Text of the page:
President Barack Obama's intelligence chief confirmed Thursday that some Guantanamo inmates may be released on US soil and receive assistance to return to society.
"If we are to release them in the United States, we need some sort of assistance for them to start a new life," said National Intelligence Director Dennis Blair at his first press conference.
"You can't just put them on the street," he added. "All that is work in progress."
Obama has vowed to close the controversial prison camp by next January and has ordered individual reviews for cases against each of the over 240 remaining prisoners.
Blair told reporters that the review of Guantanamo cases was still underway, and that the government was "building dossiers on each of the detainees."
The Obama administration is currently evaluating what could be done with the prisoners, he said, but pledged that if they are sent to another country, "we have to be sure that that country will treat them in a humane fashion."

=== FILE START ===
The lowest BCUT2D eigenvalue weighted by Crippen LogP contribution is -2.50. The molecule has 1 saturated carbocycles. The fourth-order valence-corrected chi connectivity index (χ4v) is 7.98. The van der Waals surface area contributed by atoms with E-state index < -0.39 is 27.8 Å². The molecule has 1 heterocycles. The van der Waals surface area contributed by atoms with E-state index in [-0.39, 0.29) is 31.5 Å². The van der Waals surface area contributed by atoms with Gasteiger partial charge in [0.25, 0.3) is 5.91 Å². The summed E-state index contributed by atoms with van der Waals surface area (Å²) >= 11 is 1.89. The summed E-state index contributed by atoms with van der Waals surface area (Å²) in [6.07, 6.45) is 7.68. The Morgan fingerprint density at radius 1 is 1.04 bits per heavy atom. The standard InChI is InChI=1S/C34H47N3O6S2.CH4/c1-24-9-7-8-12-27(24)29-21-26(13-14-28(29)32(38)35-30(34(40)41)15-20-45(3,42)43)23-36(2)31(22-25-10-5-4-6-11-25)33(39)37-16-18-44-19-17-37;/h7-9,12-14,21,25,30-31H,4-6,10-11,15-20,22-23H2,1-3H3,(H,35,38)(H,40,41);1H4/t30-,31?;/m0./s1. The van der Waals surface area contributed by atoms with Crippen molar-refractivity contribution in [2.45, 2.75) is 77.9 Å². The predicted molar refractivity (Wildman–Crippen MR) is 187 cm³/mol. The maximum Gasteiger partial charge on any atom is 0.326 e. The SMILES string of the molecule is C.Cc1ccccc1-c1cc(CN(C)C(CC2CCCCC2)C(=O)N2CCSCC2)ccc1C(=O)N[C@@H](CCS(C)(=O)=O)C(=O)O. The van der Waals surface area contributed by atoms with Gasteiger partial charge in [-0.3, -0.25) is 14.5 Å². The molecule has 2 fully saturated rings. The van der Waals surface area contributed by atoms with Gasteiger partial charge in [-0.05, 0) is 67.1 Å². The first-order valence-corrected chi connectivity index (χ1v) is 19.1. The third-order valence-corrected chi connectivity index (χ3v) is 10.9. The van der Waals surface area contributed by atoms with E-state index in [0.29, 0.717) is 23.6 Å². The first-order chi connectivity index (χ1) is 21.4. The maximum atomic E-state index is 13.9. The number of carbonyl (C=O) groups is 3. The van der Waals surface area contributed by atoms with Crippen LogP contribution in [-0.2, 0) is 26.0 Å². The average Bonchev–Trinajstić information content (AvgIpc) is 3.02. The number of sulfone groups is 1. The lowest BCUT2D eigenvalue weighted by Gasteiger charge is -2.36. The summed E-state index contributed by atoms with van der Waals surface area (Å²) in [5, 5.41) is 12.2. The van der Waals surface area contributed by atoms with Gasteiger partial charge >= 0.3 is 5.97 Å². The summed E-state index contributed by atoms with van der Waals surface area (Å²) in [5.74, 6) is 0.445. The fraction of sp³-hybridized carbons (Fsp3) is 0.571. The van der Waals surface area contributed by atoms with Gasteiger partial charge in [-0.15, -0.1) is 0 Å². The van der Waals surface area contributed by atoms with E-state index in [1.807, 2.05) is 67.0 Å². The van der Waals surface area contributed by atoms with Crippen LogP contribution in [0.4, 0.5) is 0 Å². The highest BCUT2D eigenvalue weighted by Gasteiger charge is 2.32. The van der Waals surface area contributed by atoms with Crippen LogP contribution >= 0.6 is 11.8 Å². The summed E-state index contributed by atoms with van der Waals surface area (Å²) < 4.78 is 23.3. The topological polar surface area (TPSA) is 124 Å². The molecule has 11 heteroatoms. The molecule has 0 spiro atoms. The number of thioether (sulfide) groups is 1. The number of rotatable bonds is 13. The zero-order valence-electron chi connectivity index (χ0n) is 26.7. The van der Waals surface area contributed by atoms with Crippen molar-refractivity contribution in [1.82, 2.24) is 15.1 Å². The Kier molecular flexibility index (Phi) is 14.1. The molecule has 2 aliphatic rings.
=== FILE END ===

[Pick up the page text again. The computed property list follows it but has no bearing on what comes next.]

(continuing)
Twenty men detained at the remote US naval base at Guantanamo Bay in southern Cuba have been cleared of terrorism charges, including 17 Chinese Uighurs ordered released by a US court in June, seven years after their arrest. But the US says they may face persecution if returned to China.
In an executive order signed days after he took office in January, Obama also promised to uphold the Geneva Conventions for the remaining prisoners until the detention center is closed.
Blair touched on the controversial interrogation techniques used on terror suspects under the administration of president George W. Bush, saying that those methods -- including waterboarding, or simulated drowning -- would not be used under his tenure.
But Blair, a retired US admiral, added that his team was examining other "enhanced interrogation techniques" for high-value detainees that comply with international conventions on prisoners of war.
He did not elaborate on what methods would be used, but said such interrogations should be carried out by "government employees; they shouldn't be contractors; they should be highly trained, very supervised."